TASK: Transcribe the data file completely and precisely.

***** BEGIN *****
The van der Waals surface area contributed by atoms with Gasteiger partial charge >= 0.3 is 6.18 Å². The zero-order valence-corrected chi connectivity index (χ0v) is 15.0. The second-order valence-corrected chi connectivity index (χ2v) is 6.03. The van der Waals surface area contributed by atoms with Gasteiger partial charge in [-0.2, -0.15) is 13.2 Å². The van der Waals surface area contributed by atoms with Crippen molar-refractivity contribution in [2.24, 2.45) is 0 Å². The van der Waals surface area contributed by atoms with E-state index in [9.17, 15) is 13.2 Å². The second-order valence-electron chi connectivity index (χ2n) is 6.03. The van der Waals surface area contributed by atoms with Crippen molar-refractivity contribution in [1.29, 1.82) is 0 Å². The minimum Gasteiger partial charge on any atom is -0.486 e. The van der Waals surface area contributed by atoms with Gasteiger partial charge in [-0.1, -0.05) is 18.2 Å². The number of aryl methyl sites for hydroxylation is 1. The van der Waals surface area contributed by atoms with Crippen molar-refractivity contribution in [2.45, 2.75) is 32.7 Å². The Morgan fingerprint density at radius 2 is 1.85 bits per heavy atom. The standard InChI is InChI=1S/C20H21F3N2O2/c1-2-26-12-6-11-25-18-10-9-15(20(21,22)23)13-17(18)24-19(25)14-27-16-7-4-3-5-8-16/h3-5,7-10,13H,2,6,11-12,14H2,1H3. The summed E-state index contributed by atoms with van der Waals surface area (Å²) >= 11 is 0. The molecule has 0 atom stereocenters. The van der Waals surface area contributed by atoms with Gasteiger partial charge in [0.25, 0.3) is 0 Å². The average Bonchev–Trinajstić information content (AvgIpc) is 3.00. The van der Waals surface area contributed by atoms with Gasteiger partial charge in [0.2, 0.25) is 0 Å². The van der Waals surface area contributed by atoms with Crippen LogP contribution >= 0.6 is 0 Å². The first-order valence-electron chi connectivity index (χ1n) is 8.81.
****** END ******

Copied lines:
The van der Waals surface area contributed by atoms with Gasteiger partial charge >= 0.3 is 6.18 Å². The zero-order valence-corrected chi connectivity index (χ0v) is 15.0. The second-order valence-corrected chi connectivity index (χ2v) is 6.03. The van der Waals surface area contributed by atoms with Gasteiger partial charge in [-0.2, -0.15) is 13.2 Å². The van der Waals surface area contributed by atoms with Crippen molar-refractivity contribution in [2.24, 2.45) is 0 Å². The van der Waals surface area contributed by atoms with E-state index in [9.17, 15) is 13.2 Å². The second-order valence-electron chi connectivity index (χ2n) is 6.03. The van der Waals surface area contributed by atoms with Crippen molar-refractivity contribution in [1.29, 1.82) is 0 Å². The minimum Gasteiger partial charge on any atom is -0.486 e. The van der Waals surface area contributed by atoms with Gasteiger partial charge in [-0.1, -0.05) is 18.2 Å². The number of aryl methyl sites for hydroxylation is 1. The van der Waals surface area contributed by atoms with Crippen molar-refractivity contribution in [2.45, 2.75) is 32.7 Å². The Morgan fingerprint density at radius 2 is 1.85 bits per heavy atom. The standard InChI is InChI=1S/C20H21F3N2O2/c1-2-26-12-6-11-25-18-10-9-15(20(21,22)23)13-17(18)24-19(25)14-27-16-7-4-3-5-8-16/h3-5,7-10,13H,2,6,11-12,14H2,1H3. The summed E-state index contributed by atoms with van der Waals surface area (Å²) >= 11 is 0. The molecule has 0 atom stereocenters. The van der Waals surface area contributed by atoms with Gasteiger partial charge in [0.25, 0.3) is 0 Å². The average Bonchev–Trinajstić information content (AvgIpc) is 3.00. The van der Waals surface area contributed by atoms with Gasteiger partial charge in [0.2, 0.25) is 0 Å². The van der Waals surface area contributed by atoms with Crippen LogP contribution >= 0.6 is 0 Å². The first-order valence-electron chi connectivity index (χ1n) is 8.81.